Halloween, eh? This holiday has been Americanised hugely over the past few decades, with trick-or-treating now being one of the main focuses. Yet, for all the North American influence, Halloween still has a distinctly European influence behind it. Here’s a few things you may or may not know about this most ghoulish of holidays …
– Despite its Christianisation, Halloween has kept many of its pagan ways of observation, including bonfires, dressing up and parades were common.
– Halloween is derived from the pagan festival of Samhain. Samhain has been blended into many other similar holidays ever since, including Roman harvest festivals, All Saints’ Day and All Hallows Eve – a day celebrating all Christian saints.
– Halloween is full of all sorts of ghastly costumes and ghostly goings-on. Perhaps unsurprisingly, there is an irrational fear of Halloween, known as “Samhainophobia”.
– According to an old wives’ tale, should you wear your clothes inside-out and walk backwards on Halloween, you may just well see a witch at midnight. After much experimentation, we believe there might be some truth to this, but it may have just been someone dressed up in a witch costume.
– Harry Houdini died on Halloween, October 31st, 1926, in Detroit, Michigan.
– Seen a spider in your home on Halloween? One superstition states that this spider is the spirit of a loved one watching over you.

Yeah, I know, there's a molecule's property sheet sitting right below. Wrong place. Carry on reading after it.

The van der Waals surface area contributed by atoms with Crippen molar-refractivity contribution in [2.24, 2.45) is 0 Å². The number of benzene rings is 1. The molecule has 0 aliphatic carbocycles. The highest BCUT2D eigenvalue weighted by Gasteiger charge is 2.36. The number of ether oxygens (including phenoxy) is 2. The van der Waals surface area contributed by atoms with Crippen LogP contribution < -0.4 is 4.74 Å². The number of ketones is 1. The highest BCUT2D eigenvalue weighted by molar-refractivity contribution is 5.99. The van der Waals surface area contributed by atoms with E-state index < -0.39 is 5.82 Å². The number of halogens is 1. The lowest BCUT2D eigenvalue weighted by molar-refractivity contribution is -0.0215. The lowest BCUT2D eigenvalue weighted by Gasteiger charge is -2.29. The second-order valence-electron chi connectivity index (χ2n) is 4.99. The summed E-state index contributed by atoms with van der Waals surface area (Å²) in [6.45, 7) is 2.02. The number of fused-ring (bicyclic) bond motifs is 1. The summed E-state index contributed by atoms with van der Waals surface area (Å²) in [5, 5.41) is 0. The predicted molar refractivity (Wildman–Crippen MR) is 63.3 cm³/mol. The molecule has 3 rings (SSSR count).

– You’ve no doubt heard about fortune cookies, but fortune bread? Well, Irish Halloween custom includes making Barmbrack, a fruit loaf made with raisins and sultanas. In the bread would be one of the following items: a pea, meaning that they would not marry; a rag, which symbolises poverty; a coin meant riches; a stick stood for an unhappy marriage and a ring heralded a new marriage. Barmbracks still often contain a toy ring to this day.
– Jack-o’-lanterns also have roots in Irish mythology and folklore. Apparently, its origins lie in the story of “Stingy Jack”, a character who played tricks on the devil and, upon his passing away, was doomed to walk the earth for eternity after being barred from entering either heaven or hell. Basically, a sort of Saint of Killers, who didn’t go as far as killing the devil himself.
– There’s a $1000 fine and/or up to 6 months in jail for using or selling Silly String on Halloween in Hollywood.
– The Americans have some strange traditions when it comes to Halloween. In some US towns, October 31st was known as “Cabbage Night”. Apparently, girls would use the cabbage stumps to predict information about their future husbands, whilst boys would use them for pranking (and perhaps inadvertently pranking their future wives in the process).
– Full moons on Halloween are exceedingly rare – the next one will likely be in 2020.
-Anyone wanting to go ghost-hunting this Halloween would do well going to Pluckley, Kent – the most haunted village in Britain. There are around twelve ghosts in this town, including a highwayman and two ladies, one dressed in red the other white. Oh, and the woods are said to scream at night. Spooky!
-The popular edition (i.e. the entire book in one novel) of Mary Shelley’s Frankenstein was published on 31st October, 1831.
We hope you can regale the above facts at your next pub quiz, or bore your friends with them at parties (though they won’t complain when you win them that pub quiz prize). Either way, enjoy them, and recount them wherever possible or necessary!